Competition among cities to promote tourism-related industries and businesses can lead to development of tourism infrastructure, products and services. The desire to outdo each other is the catalyst needed to force City locales to allocate adequate resources towards development of domestic tourism.
Zimbabwe’s tourism industry has become one of those stories that continue to defy all odds. While major industries buckled under volatile economic conditions of the past decade and a half, the local tourism industry, inspite of minor setbacks, has remained defiant. It remains the busiest tourist hub in the region which continues to attract visitors. This ability to defy odds is a major confidence booster and a rarity which should be exploited to maximum benefit.
While safaris make up the bulk of the success story that is Zim tourism, it is time that local businesses together with City Fathers look inward within their cities and then start to utilize available opportunities already at their disposal. With the right approach and appropriate support from the relevant Tourism Ministry, it is possible to develop, grow and strengthen domestic tourism and related businesses to boost the otherwise struggling local economies.
Local Tourism: Potential for Growth
Zimbabwe’s local tourism industry has potential to grow and thrive if adequate resources are allocated to support the weak and in other areas, non-existant tourism-related businesses throughout various cities. While enhanced competition is necessary to attract tourists to boost local economies, not all cities are advantaged and strategically positioned like Bulawayo.
Bulawayo, The City of Kings
Not all Zimbabwean cities are geographically and strategically located within the region that is the epicenter of the country’s tourism industry. Bulawayo might have lost its status as the country’s industrial hub but it still has more to offer in terms of tourism and therefore should not be allowed to die a slow death by its leaders and City Fathers. Zimbabwe’s oldest city boasts of many historical sights, cultural pride, rich heritage and history, pristine wildlife including the endangered black and white rhinos in Matobo National Park. Major business events and festivals like Zimbabwe International Trade Fair (ZITF), Mine-Entra and Intwasa among others are what makes Bulawayo a candidate for further development of tourism-related businesses to boost the flagging local economy.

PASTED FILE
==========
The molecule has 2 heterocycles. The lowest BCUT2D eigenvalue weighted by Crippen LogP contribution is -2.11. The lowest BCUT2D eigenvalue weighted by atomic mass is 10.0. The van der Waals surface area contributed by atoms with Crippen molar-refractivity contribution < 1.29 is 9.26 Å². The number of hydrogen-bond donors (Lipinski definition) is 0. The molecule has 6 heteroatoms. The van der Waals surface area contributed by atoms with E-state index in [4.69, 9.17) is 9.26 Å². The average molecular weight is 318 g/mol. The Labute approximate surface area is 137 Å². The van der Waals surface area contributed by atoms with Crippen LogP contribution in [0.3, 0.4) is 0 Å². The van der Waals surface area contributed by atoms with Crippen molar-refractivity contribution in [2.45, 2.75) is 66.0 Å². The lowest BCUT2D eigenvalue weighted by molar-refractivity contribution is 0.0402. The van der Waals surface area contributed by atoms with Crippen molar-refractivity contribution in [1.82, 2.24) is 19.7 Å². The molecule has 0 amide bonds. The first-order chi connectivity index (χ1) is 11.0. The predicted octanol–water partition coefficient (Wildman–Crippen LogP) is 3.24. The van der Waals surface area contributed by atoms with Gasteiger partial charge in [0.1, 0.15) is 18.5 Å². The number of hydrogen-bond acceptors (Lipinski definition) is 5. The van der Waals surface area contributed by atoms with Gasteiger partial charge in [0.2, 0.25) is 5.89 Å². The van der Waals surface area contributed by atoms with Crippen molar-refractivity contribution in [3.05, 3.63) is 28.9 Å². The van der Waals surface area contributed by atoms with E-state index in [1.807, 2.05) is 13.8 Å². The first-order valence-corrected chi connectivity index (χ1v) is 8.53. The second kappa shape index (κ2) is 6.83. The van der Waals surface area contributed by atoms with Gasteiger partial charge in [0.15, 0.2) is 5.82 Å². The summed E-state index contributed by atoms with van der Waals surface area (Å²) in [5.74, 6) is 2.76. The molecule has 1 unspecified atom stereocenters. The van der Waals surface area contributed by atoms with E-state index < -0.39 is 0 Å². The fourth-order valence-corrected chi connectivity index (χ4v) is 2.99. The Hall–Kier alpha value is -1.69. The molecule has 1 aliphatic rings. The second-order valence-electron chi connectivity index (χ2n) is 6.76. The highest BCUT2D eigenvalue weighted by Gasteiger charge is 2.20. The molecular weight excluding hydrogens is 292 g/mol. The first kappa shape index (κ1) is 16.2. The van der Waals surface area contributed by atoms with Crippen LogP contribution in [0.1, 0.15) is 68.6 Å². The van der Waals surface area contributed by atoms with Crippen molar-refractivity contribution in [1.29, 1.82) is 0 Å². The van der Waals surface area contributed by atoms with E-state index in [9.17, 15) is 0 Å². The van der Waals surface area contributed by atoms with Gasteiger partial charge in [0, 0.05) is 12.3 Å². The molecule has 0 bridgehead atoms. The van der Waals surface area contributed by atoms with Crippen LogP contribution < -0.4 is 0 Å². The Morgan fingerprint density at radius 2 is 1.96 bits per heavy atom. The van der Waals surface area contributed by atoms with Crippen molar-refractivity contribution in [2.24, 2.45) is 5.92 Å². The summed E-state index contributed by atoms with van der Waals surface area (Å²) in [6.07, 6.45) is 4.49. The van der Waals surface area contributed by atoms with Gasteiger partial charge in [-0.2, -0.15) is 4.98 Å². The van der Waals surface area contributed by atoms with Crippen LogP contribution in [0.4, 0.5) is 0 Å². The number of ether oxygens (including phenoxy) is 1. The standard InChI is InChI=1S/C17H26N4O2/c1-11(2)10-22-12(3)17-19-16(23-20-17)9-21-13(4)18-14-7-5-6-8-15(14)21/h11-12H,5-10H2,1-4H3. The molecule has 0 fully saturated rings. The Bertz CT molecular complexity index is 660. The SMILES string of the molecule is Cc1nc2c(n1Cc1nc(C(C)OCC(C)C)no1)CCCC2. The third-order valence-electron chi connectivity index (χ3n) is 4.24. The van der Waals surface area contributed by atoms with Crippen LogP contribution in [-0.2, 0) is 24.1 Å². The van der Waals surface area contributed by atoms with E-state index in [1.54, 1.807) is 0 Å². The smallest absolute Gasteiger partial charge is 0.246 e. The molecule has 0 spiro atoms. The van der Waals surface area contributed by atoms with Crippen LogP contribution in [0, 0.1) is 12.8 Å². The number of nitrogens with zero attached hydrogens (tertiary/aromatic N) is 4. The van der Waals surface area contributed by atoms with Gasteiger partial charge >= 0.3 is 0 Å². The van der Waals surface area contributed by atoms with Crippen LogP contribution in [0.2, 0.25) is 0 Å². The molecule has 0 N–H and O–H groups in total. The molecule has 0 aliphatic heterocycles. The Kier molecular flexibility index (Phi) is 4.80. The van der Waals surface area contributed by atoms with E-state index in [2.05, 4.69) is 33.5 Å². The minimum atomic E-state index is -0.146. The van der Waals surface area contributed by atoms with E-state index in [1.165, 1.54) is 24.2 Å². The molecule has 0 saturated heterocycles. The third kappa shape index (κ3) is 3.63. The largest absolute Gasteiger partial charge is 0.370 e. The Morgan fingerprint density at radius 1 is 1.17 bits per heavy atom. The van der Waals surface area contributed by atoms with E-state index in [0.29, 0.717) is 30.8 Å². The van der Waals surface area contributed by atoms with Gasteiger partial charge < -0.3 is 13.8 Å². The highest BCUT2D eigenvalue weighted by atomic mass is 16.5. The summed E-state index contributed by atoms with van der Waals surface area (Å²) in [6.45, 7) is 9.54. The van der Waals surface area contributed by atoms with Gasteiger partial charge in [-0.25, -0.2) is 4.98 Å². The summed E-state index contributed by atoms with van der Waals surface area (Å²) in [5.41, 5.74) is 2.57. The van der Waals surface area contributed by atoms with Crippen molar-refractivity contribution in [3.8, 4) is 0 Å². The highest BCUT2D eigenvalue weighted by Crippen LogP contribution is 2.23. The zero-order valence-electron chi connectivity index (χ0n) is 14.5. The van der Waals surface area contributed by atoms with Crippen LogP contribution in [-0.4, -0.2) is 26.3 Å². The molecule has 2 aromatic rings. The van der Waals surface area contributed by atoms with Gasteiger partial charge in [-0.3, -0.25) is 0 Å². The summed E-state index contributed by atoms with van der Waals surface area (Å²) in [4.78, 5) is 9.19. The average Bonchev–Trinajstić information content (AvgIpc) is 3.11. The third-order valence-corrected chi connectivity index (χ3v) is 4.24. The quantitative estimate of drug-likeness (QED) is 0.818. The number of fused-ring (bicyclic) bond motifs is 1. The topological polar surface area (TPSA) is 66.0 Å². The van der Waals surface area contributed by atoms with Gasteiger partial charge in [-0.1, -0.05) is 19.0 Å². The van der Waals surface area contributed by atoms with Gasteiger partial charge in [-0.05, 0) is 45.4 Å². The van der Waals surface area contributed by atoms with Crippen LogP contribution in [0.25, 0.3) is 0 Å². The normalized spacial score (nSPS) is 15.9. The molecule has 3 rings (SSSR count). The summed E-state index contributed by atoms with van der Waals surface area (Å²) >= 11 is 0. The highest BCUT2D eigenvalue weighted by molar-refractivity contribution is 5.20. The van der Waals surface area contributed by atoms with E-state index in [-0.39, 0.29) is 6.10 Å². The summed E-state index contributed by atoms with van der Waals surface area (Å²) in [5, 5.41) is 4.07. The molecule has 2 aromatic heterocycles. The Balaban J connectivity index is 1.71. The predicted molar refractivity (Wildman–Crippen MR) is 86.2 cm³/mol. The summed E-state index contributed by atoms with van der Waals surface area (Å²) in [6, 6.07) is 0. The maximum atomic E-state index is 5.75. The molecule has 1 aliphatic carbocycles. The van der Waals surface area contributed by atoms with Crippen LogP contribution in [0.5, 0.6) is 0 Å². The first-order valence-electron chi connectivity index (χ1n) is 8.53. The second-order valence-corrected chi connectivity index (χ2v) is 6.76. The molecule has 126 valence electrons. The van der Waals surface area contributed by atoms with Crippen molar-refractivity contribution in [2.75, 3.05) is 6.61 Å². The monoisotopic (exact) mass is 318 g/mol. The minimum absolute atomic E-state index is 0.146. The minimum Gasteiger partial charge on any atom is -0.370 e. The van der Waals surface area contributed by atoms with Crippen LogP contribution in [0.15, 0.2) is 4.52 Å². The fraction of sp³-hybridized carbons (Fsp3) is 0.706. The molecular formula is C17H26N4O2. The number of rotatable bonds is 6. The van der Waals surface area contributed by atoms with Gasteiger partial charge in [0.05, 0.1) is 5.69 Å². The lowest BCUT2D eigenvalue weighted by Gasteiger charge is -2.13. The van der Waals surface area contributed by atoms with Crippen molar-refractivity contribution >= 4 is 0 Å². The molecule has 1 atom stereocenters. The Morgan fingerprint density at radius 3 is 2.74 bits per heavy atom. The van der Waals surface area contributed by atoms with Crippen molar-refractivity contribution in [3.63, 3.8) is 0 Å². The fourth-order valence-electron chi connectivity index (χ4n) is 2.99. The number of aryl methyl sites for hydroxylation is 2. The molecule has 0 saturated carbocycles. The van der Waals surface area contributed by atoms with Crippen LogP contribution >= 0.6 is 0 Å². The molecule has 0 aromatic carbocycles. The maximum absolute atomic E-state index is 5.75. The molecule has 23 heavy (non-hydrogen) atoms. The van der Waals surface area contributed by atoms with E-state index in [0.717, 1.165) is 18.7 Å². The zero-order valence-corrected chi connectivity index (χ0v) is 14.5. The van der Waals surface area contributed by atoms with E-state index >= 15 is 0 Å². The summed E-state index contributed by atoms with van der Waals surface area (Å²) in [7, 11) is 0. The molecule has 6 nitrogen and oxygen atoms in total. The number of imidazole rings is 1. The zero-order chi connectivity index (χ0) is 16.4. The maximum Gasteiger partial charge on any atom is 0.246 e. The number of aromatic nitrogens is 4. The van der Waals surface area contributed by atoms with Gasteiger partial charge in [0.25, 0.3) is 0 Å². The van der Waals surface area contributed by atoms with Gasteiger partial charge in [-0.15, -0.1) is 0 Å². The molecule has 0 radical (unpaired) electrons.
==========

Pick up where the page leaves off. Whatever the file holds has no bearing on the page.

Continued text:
Not only is the City of Kings a protected historical site in its own right, it is host to major sites and attractions that are of historical relevance and significance to ancient African history, civilization and kingdoms. The revered Matobo Hills are a place of cultural and spiritual significance to the entire region with ancient spiritual pilgrimages to the shrine a revered practice relevant to this day. The City of Kings which boasts of well-preserved Victorian architecture, rare flora and fauna is a historical goldmine for both Black and white Zimbabweans alike.
Bulawayo is strategically located within proximity to major highways, routes and railways. It is the transit route to and from neighbouring countries like Botswana, South Africa and Zambia where regional tourists emanate and transit from. The city is a major gateway to regional tourist attractions such as Victoria Falls, Hwange National Park and Matobo National Park. While major international flights fly to Johannesburg, South Africa, most Zim-bound travellers either connect to Victoria Falls, Bulawayo or Harare International Airports or choose to drive to Zimbabwe while enjoying the scenic views along the way. Bulawayo is the major transit city that is also closest to local attractions and is within driving distance to Victoria Falls and Harare.
With the right support and initiative, Bulawayo can build on existing structures to improve outdated tourism infrastructure including accommodation, transportation, Food and Beverage sectors and other tourism-related businesses such as conference centres. If the Council, local businesses and Diaspora Community together in conjunction with the Tourism Ministry work together and galvanize adequate resources, dying cities like Bulawayo can be revived and resuscitate the overall ailing industry. Only when Zimbabweans start to show interest in reviving their own economy can external investors loosen their wallets and start to invest in locally-driven tourism initiatives.
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